By Andrew Lee in London
Friday, April 04 2014
Updated: Friday, April 04 2014
The strategy – launched by energy minister and long-time solar ally Greg Barker – explicitly signalled a desire to “move the emphasis for growth away from large solar farms” and instead “target the UK’s estimated 250,000 hectares of south facing commercial rooftops”.
Barker said schools, hospitals and defence sites would be enlisted into the drive – which he hopes will be joined by the UK’s private sector – and explicitly made that market, along with the domestic PV sector, the lynchpins of his ambitions.
Barker reiterated his previous view that the UK could install up to 20GW in a decade.
The UK’s Department of Energy and Climate Change (DECC) will consult over plans to extend permitted development rights for rooftop-mounted PV to 1MW, will seek to untangle legal knots such as landlord and tenant issues, and try to ease grid access for commercial-scale systems.
However, there was a potential sting in the tail for the UK’s booming ground-mounted solar sector as DECC said it “is considering the implications of current trends of deployment on the financial incentives available to solar PV under the Renewables Obligation and Feed-in tariff”.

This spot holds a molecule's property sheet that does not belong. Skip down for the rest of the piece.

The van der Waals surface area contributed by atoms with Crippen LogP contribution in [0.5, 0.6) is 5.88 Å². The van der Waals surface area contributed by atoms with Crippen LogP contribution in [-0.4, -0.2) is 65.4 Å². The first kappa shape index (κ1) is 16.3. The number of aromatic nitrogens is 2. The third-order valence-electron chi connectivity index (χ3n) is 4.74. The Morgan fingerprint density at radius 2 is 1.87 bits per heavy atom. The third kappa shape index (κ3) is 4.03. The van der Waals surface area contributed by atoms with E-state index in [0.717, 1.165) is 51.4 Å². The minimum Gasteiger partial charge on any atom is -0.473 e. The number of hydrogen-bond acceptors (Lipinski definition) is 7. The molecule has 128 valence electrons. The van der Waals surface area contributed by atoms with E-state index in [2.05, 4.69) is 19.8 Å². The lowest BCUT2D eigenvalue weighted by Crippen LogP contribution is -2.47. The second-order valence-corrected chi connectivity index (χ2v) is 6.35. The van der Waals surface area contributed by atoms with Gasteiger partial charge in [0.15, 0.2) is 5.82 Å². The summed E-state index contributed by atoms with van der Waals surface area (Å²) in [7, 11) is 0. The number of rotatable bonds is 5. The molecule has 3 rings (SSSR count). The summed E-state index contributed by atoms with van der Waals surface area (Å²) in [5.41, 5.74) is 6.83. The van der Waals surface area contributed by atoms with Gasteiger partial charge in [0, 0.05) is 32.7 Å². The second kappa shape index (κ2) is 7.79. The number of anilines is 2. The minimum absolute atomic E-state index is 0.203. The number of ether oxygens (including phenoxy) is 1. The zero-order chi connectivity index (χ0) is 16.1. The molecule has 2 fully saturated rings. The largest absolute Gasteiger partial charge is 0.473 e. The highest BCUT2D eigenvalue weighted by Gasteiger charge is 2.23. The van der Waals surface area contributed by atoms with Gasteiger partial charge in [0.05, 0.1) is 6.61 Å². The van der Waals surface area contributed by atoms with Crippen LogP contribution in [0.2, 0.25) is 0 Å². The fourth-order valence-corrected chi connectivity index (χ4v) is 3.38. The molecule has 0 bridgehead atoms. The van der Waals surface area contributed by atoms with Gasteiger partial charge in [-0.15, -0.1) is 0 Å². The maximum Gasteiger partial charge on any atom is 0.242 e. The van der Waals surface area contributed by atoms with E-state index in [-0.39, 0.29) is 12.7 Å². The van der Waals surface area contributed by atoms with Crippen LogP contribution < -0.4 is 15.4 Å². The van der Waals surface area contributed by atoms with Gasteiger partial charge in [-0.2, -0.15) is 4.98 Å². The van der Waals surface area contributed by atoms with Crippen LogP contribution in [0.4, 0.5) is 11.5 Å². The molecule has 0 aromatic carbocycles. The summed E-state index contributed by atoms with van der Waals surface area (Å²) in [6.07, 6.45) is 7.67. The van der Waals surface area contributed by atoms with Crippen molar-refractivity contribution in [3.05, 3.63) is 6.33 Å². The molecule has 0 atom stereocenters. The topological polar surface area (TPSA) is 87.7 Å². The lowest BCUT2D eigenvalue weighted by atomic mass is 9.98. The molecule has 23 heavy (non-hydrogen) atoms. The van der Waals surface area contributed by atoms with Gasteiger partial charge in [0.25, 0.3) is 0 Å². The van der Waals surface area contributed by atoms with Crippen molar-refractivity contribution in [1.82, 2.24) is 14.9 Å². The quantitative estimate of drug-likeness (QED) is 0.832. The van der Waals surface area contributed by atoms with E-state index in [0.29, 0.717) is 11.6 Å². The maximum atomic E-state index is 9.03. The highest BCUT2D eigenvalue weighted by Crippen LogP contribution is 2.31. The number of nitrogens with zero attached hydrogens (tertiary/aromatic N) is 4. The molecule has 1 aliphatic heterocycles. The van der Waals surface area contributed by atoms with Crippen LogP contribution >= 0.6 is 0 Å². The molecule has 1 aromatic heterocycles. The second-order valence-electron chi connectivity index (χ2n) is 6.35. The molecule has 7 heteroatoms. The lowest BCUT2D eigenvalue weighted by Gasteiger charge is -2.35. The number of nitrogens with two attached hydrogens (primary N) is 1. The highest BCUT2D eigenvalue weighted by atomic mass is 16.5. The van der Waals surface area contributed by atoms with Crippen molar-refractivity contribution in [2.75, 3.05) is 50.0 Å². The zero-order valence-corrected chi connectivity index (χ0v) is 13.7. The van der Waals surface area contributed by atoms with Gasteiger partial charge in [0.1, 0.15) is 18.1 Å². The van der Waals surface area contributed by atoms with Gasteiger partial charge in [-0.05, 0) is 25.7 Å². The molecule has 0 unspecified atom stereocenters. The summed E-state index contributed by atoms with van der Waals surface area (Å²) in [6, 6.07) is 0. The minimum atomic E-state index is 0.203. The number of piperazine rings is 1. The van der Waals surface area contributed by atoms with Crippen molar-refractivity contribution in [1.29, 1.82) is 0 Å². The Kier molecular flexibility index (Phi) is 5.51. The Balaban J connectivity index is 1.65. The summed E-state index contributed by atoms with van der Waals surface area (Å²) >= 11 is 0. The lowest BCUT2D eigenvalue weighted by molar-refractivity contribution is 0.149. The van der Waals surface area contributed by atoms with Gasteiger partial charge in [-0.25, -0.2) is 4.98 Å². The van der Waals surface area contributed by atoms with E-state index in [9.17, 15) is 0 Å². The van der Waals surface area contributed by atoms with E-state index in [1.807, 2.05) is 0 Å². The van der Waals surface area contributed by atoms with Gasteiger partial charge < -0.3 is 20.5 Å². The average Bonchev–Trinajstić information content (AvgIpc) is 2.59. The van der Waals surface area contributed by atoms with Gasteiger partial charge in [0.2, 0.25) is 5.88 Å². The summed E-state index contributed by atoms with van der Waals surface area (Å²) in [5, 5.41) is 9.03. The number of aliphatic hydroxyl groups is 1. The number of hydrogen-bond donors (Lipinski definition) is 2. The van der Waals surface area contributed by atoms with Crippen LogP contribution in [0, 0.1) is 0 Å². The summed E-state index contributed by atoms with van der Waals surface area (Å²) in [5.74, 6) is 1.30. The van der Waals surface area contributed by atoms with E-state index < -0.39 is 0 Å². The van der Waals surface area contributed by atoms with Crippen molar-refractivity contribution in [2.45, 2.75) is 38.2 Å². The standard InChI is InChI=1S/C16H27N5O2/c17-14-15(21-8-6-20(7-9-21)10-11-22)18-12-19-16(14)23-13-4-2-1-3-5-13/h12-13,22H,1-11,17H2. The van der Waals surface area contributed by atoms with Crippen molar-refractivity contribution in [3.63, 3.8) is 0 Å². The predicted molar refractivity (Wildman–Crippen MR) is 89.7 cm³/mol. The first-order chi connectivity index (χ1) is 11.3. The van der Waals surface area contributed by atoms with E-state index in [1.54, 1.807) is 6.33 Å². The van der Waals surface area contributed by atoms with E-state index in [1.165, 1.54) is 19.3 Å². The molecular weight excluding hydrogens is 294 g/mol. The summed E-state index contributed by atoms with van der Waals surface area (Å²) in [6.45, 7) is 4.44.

The UK added about 1.45GW of PV capacity in 2013, most of it from ground-mounted arrays, according to market researcher NPD Solarbuzz.
That has been followed by a mad dash in the first quarter of 2014 as developers raced to meet a 1 April subsidy cut.
The strategy document said: “Large-scale ground-mounted solar deployment has been much stronger than anticipated in government modelling.
“This can have impacts on visual amenity, and...also has the potential to affect the financial incentives budget under the Levy Control Framework.
“Given the finite nature of this budget it will be necessary for the government to continue to monitor the overall pipeline of projects against our ambitions for a diverse mix of renewable technologies and achieving value for money for consumers.”
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